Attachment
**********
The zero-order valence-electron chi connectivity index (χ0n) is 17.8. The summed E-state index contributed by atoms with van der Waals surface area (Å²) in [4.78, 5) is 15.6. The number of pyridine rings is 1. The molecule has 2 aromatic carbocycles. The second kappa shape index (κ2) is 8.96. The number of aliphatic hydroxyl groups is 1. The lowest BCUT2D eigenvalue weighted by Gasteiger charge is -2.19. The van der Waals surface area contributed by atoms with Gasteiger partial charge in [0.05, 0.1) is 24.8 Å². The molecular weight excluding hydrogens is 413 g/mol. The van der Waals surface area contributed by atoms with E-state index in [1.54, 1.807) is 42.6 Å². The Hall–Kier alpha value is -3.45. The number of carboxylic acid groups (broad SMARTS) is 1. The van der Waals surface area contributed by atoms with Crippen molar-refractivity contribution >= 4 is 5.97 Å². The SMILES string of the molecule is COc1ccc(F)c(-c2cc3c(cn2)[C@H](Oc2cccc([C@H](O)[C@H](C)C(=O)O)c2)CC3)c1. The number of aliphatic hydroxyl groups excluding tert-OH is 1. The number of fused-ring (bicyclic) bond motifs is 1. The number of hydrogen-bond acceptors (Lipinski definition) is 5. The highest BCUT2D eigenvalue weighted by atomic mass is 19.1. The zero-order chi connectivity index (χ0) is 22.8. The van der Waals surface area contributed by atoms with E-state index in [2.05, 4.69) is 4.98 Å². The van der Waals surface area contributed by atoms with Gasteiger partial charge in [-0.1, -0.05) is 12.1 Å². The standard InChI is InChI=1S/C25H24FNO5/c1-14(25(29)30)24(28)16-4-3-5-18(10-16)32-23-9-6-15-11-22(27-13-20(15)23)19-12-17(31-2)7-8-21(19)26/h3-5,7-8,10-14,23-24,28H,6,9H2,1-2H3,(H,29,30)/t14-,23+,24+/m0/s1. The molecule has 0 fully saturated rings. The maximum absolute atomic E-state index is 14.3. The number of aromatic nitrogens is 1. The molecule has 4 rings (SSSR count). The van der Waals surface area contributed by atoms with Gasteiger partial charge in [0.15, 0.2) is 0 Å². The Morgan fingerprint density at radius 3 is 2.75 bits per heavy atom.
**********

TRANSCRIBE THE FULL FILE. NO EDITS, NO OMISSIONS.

The zero-order valence-electron chi connectivity index (χ0n) is 17.8. The summed E-state index contributed by atoms with van der Waals surface area (Å²) in [4.78, 5) is 15.6. The number of pyridine rings is 1. The molecule has 2 aromatic carbocycles. The second kappa shape index (κ2) is 8.96. The number of aliphatic hydroxyl groups is 1. The lowest BCUT2D eigenvalue weighted by Gasteiger charge is -2.19. The van der Waals surface area contributed by atoms with Gasteiger partial charge in [0.05, 0.1) is 24.8 Å². The molecular weight excluding hydrogens is 413 g/mol. The van der Waals surface area contributed by atoms with E-state index in [1.54, 1.807) is 42.6 Å². The Hall–Kier alpha value is -3.45. The number of carboxylic acid groups (broad SMARTS) is 1. The van der Waals surface area contributed by atoms with Crippen molar-refractivity contribution >= 4 is 5.97 Å². The SMILES string of the molecule is COc1ccc(F)c(-c2cc3c(cn2)[C@H](Oc2cccc([C@H](O)[C@H](C)C(=O)O)c2)CC3)c1. The number of aliphatic hydroxyl groups excluding tert-OH is 1. The number of fused-ring (bicyclic) bond motifs is 1. The number of hydrogen-bond acceptors (Lipinski definition) is 5. The highest BCUT2D eigenvalue weighted by atomic mass is 19.1. The zero-order chi connectivity index (χ0) is 22.8. The van der Waals surface area contributed by atoms with E-state index in [2.05, 4.69) is 4.98 Å². The van der Waals surface area contributed by atoms with Gasteiger partial charge in [-0.1, -0.05) is 12.1 Å². The standard InChI is InChI=1S/C25H24FNO5/c1-14(25(29)30)24(28)16-4-3-5-18(10-16)32-23-9-6-15-11-22(27-13-20(15)23)19-12-17(31-2)7-8-21(19)26/h3-5,7-8,10-14,23-24,28H,6,9H2,1-2H3,(H,29,30)/t14-,23+,24+/m0/s1. The molecule has 0 fully saturated rings. The maximum absolute atomic E-state index is 14.3. The number of aromatic nitrogens is 1. The molecule has 4 rings (SSSR count). The van der Waals surface area contributed by atoms with Gasteiger partial charge in [0.15, 0.2) is 0 Å². The Morgan fingerprint density at radius 3 is 2.75 bits per heavy atom.